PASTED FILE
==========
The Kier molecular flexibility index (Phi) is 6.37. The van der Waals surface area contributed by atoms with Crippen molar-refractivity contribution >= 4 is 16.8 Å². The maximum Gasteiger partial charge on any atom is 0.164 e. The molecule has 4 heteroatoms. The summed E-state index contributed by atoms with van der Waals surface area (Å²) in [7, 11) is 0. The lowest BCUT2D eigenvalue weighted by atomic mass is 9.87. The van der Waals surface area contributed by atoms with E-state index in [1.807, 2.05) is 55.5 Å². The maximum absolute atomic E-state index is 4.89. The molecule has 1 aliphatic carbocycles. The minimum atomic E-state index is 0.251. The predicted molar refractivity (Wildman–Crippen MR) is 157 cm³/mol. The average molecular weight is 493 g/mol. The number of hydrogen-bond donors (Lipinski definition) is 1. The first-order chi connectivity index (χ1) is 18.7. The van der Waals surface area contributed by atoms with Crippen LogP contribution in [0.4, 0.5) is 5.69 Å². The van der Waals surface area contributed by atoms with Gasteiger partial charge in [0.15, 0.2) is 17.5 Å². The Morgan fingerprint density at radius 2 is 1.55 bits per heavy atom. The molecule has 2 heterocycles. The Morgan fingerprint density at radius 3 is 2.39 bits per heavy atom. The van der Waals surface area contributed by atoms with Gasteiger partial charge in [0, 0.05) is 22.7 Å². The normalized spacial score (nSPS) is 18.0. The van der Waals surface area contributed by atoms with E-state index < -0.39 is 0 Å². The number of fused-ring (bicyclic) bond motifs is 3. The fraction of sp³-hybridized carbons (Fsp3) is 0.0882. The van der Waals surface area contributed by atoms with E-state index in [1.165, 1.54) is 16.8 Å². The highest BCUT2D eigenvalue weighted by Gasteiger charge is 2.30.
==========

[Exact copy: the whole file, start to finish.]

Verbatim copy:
The Kier molecular flexibility index (Phi) is 6.37. The van der Waals surface area contributed by atoms with Crippen molar-refractivity contribution >= 4 is 16.8 Å². The maximum Gasteiger partial charge on any atom is 0.164 e. The molecule has 4 heteroatoms. The summed E-state index contributed by atoms with van der Waals surface area (Å²) in [7, 11) is 0. The lowest BCUT2D eigenvalue weighted by atomic mass is 9.87. The van der Waals surface area contributed by atoms with E-state index in [1.807, 2.05) is 55.5 Å². The maximum absolute atomic E-state index is 4.89. The molecule has 1 aliphatic carbocycles. The minimum atomic E-state index is 0.251. The predicted molar refractivity (Wildman–Crippen MR) is 157 cm³/mol. The average molecular weight is 493 g/mol. The number of hydrogen-bond donors (Lipinski definition) is 1. The first-order chi connectivity index (χ1) is 18.7. The van der Waals surface area contributed by atoms with Crippen LogP contribution in [0.4, 0.5) is 5.69 Å². The van der Waals surface area contributed by atoms with Gasteiger partial charge in [0.15, 0.2) is 17.5 Å². The Morgan fingerprint density at radius 2 is 1.55 bits per heavy atom. The molecule has 2 heterocycles. The Morgan fingerprint density at radius 3 is 2.39 bits per heavy atom. The van der Waals surface area contributed by atoms with Gasteiger partial charge in [0, 0.05) is 22.7 Å². The normalized spacial score (nSPS) is 18.0. The van der Waals surface area contributed by atoms with E-state index < -0.39 is 0 Å². The number of fused-ring (bicyclic) bond motifs is 3. The fraction of sp³-hybridized carbons (Fsp3) is 0.0882. The van der Waals surface area contributed by atoms with E-state index in [1.165, 1.54) is 16.8 Å². The highest BCUT2D eigenvalue weighted by Gasteiger charge is 2.30.